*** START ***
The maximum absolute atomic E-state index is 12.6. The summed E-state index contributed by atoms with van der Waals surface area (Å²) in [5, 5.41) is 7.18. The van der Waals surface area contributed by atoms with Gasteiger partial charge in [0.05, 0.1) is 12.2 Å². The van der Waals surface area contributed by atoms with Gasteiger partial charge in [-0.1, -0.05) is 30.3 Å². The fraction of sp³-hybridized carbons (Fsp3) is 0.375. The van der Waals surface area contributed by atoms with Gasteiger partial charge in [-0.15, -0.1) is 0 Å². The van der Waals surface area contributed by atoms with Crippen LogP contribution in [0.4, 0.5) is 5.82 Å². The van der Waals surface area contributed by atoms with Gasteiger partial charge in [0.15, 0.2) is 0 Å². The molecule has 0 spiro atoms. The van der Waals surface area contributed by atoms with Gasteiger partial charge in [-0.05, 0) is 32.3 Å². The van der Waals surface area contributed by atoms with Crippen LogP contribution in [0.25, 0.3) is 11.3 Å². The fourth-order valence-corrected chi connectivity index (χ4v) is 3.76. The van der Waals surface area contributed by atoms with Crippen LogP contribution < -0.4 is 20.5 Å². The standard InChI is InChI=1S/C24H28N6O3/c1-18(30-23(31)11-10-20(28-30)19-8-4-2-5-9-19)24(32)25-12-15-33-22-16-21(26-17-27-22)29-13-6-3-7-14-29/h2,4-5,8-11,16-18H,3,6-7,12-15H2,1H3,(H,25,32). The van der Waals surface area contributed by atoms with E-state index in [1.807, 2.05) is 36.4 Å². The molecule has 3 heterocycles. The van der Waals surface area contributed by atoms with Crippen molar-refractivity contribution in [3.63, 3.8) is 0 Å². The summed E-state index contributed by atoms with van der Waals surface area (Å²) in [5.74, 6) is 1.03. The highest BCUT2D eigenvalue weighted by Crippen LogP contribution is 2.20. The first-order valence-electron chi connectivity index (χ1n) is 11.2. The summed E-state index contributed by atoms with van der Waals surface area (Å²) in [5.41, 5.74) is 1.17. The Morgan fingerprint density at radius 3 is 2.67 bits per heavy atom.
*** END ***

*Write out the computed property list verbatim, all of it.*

The maximum absolute atomic E-state index is 12.6. The summed E-state index contributed by atoms with van der Waals surface area (Å²) in [5, 5.41) is 7.18. The van der Waals surface area contributed by atoms with Gasteiger partial charge in [0.05, 0.1) is 12.2 Å². The van der Waals surface area contributed by atoms with Gasteiger partial charge in [-0.1, -0.05) is 30.3 Å². The fraction of sp³-hybridized carbons (Fsp3) is 0.375. The van der Waals surface area contributed by atoms with Gasteiger partial charge in [-0.15, -0.1) is 0 Å². The van der Waals surface area contributed by atoms with Crippen LogP contribution in [0.4, 0.5) is 5.82 Å². The van der Waals surface area contributed by atoms with Gasteiger partial charge in [0.15, 0.2) is 0 Å². The molecule has 0 spiro atoms. The van der Waals surface area contributed by atoms with Gasteiger partial charge in [-0.05, 0) is 32.3 Å². The van der Waals surface area contributed by atoms with Crippen LogP contribution in [0.25, 0.3) is 11.3 Å². The fourth-order valence-corrected chi connectivity index (χ4v) is 3.76. The van der Waals surface area contributed by atoms with Crippen LogP contribution < -0.4 is 20.5 Å². The standard InChI is InChI=1S/C24H28N6O3/c1-18(30-23(31)11-10-20(28-30)19-8-4-2-5-9-19)24(32)25-12-15-33-22-16-21(26-17-27-22)29-13-6-3-7-14-29/h2,4-5,8-11,16-18H,3,6-7,12-15H2,1H3,(H,25,32). The van der Waals surface area contributed by atoms with E-state index in [1.807, 2.05) is 36.4 Å². The molecule has 3 heterocycles. The van der Waals surface area contributed by atoms with Crippen molar-refractivity contribution in [3.63, 3.8) is 0 Å². The summed E-state index contributed by atoms with van der Waals surface area (Å²) in [5.74, 6) is 1.03. The highest BCUT2D eigenvalue weighted by Crippen LogP contribution is 2.20. The first-order valence-electron chi connectivity index (χ1n) is 11.2. The summed E-state index contributed by atoms with van der Waals surface area (Å²) in [5.41, 5.74) is 1.17. The Morgan fingerprint density at radius 3 is 2.67 bits per heavy atom.